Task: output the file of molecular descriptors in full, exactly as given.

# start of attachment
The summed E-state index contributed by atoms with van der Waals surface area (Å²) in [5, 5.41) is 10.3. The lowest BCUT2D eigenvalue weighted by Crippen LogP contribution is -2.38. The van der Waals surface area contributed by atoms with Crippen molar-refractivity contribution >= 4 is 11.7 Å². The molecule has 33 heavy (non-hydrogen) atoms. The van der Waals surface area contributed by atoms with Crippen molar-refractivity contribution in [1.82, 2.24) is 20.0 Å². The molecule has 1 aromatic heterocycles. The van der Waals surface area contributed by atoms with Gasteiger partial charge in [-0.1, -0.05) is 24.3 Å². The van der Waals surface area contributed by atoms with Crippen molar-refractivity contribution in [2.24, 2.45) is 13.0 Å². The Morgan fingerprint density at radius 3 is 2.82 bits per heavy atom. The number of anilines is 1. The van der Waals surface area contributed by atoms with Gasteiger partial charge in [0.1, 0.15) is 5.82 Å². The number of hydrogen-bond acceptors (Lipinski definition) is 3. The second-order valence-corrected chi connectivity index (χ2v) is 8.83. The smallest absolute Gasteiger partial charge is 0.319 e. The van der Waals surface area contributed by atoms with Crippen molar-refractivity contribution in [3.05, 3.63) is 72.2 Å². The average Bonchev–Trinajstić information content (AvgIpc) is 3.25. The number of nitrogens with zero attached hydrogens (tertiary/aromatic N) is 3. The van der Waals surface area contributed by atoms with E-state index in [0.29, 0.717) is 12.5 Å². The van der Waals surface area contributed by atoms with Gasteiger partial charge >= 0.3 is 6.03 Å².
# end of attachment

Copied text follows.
The summed E-state index contributed by atoms with van der Waals surface area (Å²) in [5, 5.41) is 10.3. The lowest BCUT2D eigenvalue weighted by Crippen LogP contribution is -2.38. The van der Waals surface area contributed by atoms with Crippen molar-refractivity contribution >= 4 is 11.7 Å². The molecule has 33 heavy (non-hydrogen) atoms. The van der Waals surface area contributed by atoms with Crippen molar-refractivity contribution in [1.82, 2.24) is 20.0 Å². The molecule has 1 aromatic heterocycles. The van der Waals surface area contributed by atoms with Gasteiger partial charge in [-0.1, -0.05) is 24.3 Å². The van der Waals surface area contributed by atoms with Crippen molar-refractivity contribution in [2.24, 2.45) is 13.0 Å². The Morgan fingerprint density at radius 3 is 2.82 bits per heavy atom. The number of anilines is 1. The van der Waals surface area contributed by atoms with Gasteiger partial charge in [0.1, 0.15) is 5.82 Å². The number of hydrogen-bond acceptors (Lipinski definition) is 3. The second-order valence-corrected chi connectivity index (χ2v) is 8.83. The smallest absolute Gasteiger partial charge is 0.319 e. The van der Waals surface area contributed by atoms with Crippen molar-refractivity contribution in [3.05, 3.63) is 72.2 Å². The average Bonchev–Trinajstić information content (AvgIpc) is 3.25. The number of nitrogens with zero attached hydrogens (tertiary/aromatic N) is 3. The van der Waals surface area contributed by atoms with E-state index in [0.29, 0.717) is 12.5 Å². The van der Waals surface area contributed by atoms with Gasteiger partial charge >= 0.3 is 6.03 Å².